Sleep anxiety is a fear or uneasiness about falling asleep. Sleep anxiety, also known as somniphobia or sleep phobia, is defined by a fear of falling asleep at night.

Some argue that sleep fear developed due to the fact that prior to the development of modern society, humans were most vulnerable while sleeping. However, it is often an unwarranted fear that has a negative impact on our health and well-being.

Sleep and mental health conditions, such as anxiety, are often linked together. If you have an anxiety problem, you may struggle to fall or stay asleep. Similarly, if you have a sleep issue, you can feel anxiety or panic before going to bed because you are concerned about not getting enough sleep.

Symptoms of Sleep Anxiety

Symptoms of sleep anxiety vary from person to person. When you can’t sleep at night due to sleep anxiety, you can feel these behavioral changes, including:

  • A persistent sense of worry or apprehension
  • Restlessness
  • Feeling fearful
  • Fast heart rate
  • Sweating
  • Tense muscles
  • Tossing and turning
  • Avoiding sleep
  • Inability to feel comfortable in bed

Some people also experience nighttime panic attacks. A panic attack is a brief, powerful flash of great dread. Nocturnal panic attacks occur only at night and frequently awaken you from sleep.

Causes of Sleep Anxiety

It is totally okay to feel anxious or worried in dangerous situations. Stress and worry drive our bodies to release hormones that help us react quickly and avoid injury. However, if you have constant anxiety, you could be constantly stressed or worried. You may be afraid of everyday situations, such as driving to work or falling asleep.

Chronically high levels of these hormones, particularly before sleep, might make it difficult for your body to relax. You may have difficulty falling asleep. If you fall asleep, you may wake up during the night with stressful or anxious thoughts and be unable to get back again.

Anxiety and insomnia can also be caused by a thyroid hormone deficiency, which slows your metabolism.

How to Manage Sleep Anxiety

Sleep hygiene is really important to get quality sleep at night. You do not need to have sleep anxiety to practice excellent sleep hygiene; it can help everyone sleep better. It is usually a good idea to work on your sleep hygiene with your CBT. Here are some tips to enhance your sleep hygiene:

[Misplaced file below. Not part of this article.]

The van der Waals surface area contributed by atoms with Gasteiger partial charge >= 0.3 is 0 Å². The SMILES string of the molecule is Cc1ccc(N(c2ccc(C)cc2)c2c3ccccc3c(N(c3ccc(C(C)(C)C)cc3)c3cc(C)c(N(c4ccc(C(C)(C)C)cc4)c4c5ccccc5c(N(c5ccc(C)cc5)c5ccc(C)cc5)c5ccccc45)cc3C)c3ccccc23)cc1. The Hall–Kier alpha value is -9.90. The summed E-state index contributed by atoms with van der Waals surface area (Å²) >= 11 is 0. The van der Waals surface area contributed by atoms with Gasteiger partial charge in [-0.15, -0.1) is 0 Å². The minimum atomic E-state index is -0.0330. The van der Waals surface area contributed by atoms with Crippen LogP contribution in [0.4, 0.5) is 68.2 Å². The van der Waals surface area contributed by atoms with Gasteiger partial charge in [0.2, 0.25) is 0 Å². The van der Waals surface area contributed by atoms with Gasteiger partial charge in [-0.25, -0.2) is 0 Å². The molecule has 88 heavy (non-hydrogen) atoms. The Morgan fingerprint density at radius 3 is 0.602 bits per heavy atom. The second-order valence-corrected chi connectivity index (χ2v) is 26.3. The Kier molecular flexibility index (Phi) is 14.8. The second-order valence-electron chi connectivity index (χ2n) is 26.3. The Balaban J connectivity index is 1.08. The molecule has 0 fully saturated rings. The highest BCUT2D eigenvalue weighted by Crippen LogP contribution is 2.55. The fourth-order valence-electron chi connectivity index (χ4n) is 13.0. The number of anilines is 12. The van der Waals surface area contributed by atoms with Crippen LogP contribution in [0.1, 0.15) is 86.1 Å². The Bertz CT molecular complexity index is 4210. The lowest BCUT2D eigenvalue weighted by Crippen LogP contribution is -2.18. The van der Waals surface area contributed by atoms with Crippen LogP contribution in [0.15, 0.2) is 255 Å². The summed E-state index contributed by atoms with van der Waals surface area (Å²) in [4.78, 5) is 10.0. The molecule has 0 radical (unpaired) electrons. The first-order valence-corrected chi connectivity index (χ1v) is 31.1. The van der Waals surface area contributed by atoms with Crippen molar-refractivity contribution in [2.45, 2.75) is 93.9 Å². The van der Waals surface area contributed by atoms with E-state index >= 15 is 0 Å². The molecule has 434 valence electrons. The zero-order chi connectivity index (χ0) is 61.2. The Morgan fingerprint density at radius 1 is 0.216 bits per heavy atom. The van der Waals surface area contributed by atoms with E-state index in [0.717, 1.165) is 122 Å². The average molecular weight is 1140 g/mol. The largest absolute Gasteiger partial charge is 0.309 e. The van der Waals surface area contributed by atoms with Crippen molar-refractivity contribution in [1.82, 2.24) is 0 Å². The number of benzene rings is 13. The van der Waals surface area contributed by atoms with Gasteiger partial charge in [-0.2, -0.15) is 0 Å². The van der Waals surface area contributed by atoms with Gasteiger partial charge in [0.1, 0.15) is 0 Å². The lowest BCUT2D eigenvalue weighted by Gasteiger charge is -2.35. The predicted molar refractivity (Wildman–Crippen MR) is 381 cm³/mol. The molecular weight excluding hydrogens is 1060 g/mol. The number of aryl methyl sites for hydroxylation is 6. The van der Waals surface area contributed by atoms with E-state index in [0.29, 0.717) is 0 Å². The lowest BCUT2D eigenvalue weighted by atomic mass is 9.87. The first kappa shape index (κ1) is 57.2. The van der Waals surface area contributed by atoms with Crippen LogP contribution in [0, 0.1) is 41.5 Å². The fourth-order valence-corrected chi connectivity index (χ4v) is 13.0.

• Create the best sleeping environment possible: Make sure your room is dark, quiet, and cool at night. Only use your bed for sex and sleep, so it is not associated with stressful activities such as work.
  • Avoid caffeine later in the day: Caffeine can cause anxiety, and drinking it too late in the day may keep you awake at night. Caffeine can take anywhere from six to 10 hours to leave your system, although it varies by individual.
  • Do not stay in bed: Staying in bed may exacerbate your anxiety about falling asleep. If you don't fall asleep within 15 minutes, do something relaxing before returning to try again later.
  • Create a peaceful sleep routine: Starting a calming routine about an hour before bedtime will help your mind and body prepare for sleep. You may try taking a warm bath or listening to relaxing music.
  • Try relaxation techniques: You can try exercises such as breathing exercises, progressive muscle relaxation, and meditation to help clear your thoughts and relieve stress in your body.
  • Maintain a sleep schedule: Try to go to bed and get up at the same time every day to establish a consistent sleep pattern.

If you have been diagnosed with anxiety, your doctor may prescribe anxiety drugs. Anxiety medication may assist to alleviate your symptoms of stress and concern, as well as sleep anxiety.


If you have sleep anxiety, you may be very concerned or worried about how you will fall asleep or stay asleep, and if you will get quality sleep at night or not. Anxiety about sleep frequently can make your sleep experience worse, resulting in a never ending cycle of anxiety and missed sleep, followed by lost sleep and anxiety.

If you already have a sleep disorder, such as insomnia, or a mental health condition, such as generalized anxiety disorder, you may be more susceptible to developing sleep anxiety. If you believe sleep anxiety is interfering with your sleep or awake time, consult a healthcare provider. They may be able to prescribe sleep hygiene treatments, lifestyle adjustments, or therapy.

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